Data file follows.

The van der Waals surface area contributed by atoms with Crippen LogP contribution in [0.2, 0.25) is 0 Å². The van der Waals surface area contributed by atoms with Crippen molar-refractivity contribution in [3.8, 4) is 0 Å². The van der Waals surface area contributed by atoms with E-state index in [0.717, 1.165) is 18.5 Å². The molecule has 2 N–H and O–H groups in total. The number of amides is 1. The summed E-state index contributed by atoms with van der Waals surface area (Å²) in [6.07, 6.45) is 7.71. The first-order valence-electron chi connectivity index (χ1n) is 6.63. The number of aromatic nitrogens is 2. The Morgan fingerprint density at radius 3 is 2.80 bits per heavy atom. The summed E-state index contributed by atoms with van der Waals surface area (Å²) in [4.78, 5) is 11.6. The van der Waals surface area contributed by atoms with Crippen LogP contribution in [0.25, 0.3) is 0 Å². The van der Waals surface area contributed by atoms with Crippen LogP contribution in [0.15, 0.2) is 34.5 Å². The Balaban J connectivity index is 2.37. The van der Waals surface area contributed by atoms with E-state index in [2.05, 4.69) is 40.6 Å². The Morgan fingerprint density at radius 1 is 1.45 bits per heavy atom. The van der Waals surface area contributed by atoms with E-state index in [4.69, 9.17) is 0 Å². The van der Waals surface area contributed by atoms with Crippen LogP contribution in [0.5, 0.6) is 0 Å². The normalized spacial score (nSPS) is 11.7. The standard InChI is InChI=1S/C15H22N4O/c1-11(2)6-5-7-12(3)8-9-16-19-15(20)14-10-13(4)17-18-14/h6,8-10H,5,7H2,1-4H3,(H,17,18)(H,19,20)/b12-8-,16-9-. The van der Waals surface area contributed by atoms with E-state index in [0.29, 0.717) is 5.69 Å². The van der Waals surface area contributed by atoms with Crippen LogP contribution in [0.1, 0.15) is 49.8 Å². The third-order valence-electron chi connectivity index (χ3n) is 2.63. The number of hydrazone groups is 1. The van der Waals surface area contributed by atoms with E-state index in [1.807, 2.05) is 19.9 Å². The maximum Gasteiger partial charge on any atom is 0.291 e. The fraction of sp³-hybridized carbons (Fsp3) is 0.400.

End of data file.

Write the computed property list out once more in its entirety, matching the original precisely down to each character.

The van der Waals surface area contributed by atoms with Crippen LogP contribution in [0.2, 0.25) is 0 Å². The van der Waals surface area contributed by atoms with Crippen molar-refractivity contribution in [3.8, 4) is 0 Å². The van der Waals surface area contributed by atoms with E-state index in [0.717, 1.165) is 18.5 Å². The molecule has 2 N–H and O–H groups in total. The number of amides is 1. The summed E-state index contributed by atoms with van der Waals surface area (Å²) in [6.07, 6.45) is 7.71. The first-order valence-electron chi connectivity index (χ1n) is 6.63. The number of aromatic nitrogens is 2. The Morgan fingerprint density at radius 3 is 2.80 bits per heavy atom. The summed E-state index contributed by atoms with van der Waals surface area (Å²) in [4.78, 5) is 11.6. The van der Waals surface area contributed by atoms with Crippen LogP contribution in [0.25, 0.3) is 0 Å². The van der Waals surface area contributed by atoms with Crippen LogP contribution in [0.15, 0.2) is 34.5 Å². The Balaban J connectivity index is 2.37. The van der Waals surface area contributed by atoms with E-state index in [2.05, 4.69) is 40.6 Å². The Morgan fingerprint density at radius 1 is 1.45 bits per heavy atom. The van der Waals surface area contributed by atoms with E-state index in [4.69, 9.17) is 0 Å². The van der Waals surface area contributed by atoms with Crippen LogP contribution in [0.5, 0.6) is 0 Å². The normalized spacial score (nSPS) is 11.7. The standard InChI is InChI=1S/C15H22N4O/c1-11(2)6-5-7-12(3)8-9-16-19-15(20)14-10-13(4)17-18-14/h6,8-10H,5,7H2,1-4H3,(H,17,18)(H,19,20)/b12-8-,16-9-. The van der Waals surface area contributed by atoms with E-state index in [0.29, 0.717) is 5.69 Å². The van der Waals surface area contributed by atoms with Crippen LogP contribution in [0.1, 0.15) is 49.8 Å². The third-order valence-electron chi connectivity index (χ3n) is 2.63. The number of hydrazone groups is 1. The van der Waals surface area contributed by atoms with E-state index in [1.807, 2.05) is 19.9 Å². The maximum Gasteiger partial charge on any atom is 0.291 e. The fraction of sp³-hybridized carbons (Fsp3) is 0.400.